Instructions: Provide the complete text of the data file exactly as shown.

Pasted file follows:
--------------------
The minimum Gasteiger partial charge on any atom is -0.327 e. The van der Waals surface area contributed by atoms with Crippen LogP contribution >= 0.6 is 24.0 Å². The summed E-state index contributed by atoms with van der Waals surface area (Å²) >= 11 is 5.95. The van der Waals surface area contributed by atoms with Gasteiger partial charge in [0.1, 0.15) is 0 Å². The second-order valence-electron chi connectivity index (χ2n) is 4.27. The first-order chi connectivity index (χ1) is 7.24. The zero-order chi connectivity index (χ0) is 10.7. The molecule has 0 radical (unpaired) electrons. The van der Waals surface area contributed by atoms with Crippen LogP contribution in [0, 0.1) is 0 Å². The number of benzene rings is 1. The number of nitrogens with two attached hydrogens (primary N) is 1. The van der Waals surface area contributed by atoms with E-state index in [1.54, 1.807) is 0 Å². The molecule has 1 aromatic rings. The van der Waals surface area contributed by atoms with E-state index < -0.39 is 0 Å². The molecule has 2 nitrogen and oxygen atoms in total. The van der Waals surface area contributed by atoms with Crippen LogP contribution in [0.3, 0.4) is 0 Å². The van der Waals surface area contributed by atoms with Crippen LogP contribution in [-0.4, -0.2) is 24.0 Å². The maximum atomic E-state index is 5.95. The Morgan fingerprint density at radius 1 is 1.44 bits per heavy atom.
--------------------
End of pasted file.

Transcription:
The minimum Gasteiger partial charge on any atom is -0.327 e. The van der Waals surface area contributed by atoms with Crippen LogP contribution >= 0.6 is 24.0 Å². The summed E-state index contributed by atoms with van der Waals surface area (Å²) >= 11 is 5.95. The van der Waals surface area contributed by atoms with Gasteiger partial charge in [0.1, 0.15) is 0 Å². The second-order valence-electron chi connectivity index (χ2n) is 4.27. The first-order chi connectivity index (χ1) is 7.24. The zero-order chi connectivity index (χ0) is 10.7. The molecule has 0 radical (unpaired) electrons. The van der Waals surface area contributed by atoms with Crippen LogP contribution in [0, 0.1) is 0 Å². The number of benzene rings is 1. The number of nitrogens with two attached hydrogens (primary N) is 1. The van der Waals surface area contributed by atoms with E-state index in [1.54, 1.807) is 0 Å². The molecule has 1 aromatic rings. The van der Waals surface area contributed by atoms with E-state index < -0.39 is 0 Å². The molecule has 2 nitrogen and oxygen atoms in total. The van der Waals surface area contributed by atoms with Crippen LogP contribution in [0.3, 0.4) is 0 Å². The van der Waals surface area contributed by atoms with Crippen LogP contribution in [-0.4, -0.2) is 24.0 Å². The maximum atomic E-state index is 5.95. The Morgan fingerprint density at radius 1 is 1.44 bits per heavy atom.